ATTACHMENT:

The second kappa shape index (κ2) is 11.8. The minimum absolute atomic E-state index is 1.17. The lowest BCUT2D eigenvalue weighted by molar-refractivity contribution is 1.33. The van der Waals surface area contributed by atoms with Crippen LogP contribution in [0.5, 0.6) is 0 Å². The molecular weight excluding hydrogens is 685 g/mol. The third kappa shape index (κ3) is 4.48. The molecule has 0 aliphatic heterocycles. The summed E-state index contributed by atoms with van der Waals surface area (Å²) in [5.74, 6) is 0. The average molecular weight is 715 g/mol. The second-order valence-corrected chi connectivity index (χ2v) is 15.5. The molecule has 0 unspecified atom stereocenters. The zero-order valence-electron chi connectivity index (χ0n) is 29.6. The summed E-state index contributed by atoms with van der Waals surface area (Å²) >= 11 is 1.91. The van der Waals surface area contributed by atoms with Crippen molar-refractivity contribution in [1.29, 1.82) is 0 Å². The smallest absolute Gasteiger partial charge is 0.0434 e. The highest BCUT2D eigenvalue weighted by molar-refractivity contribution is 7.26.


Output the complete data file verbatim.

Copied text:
The second kappa shape index (κ2) is 11.8. The minimum absolute atomic E-state index is 1.17. The lowest BCUT2D eigenvalue weighted by molar-refractivity contribution is 1.33. The van der Waals surface area contributed by atoms with Crippen LogP contribution in [0.5, 0.6) is 0 Å². The molecular weight excluding hydrogens is 685 g/mol. The third kappa shape index (κ3) is 4.48. The molecule has 0 aliphatic heterocycles. The summed E-state index contributed by atoms with van der Waals surface area (Å²) in [5.74, 6) is 0. The average molecular weight is 715 g/mol. The second-order valence-corrected chi connectivity index (χ2v) is 15.5. The molecule has 0 unspecified atom stereocenters. The zero-order valence-electron chi connectivity index (χ0n) is 29.6. The summed E-state index contributed by atoms with van der Waals surface area (Å²) >= 11 is 1.91. The van der Waals surface area contributed by atoms with Crippen molar-refractivity contribution in [1.29, 1.82) is 0 Å². The smallest absolute Gasteiger partial charge is 0.0434 e. The highest BCUT2D eigenvalue weighted by molar-refractivity contribution is 7.26.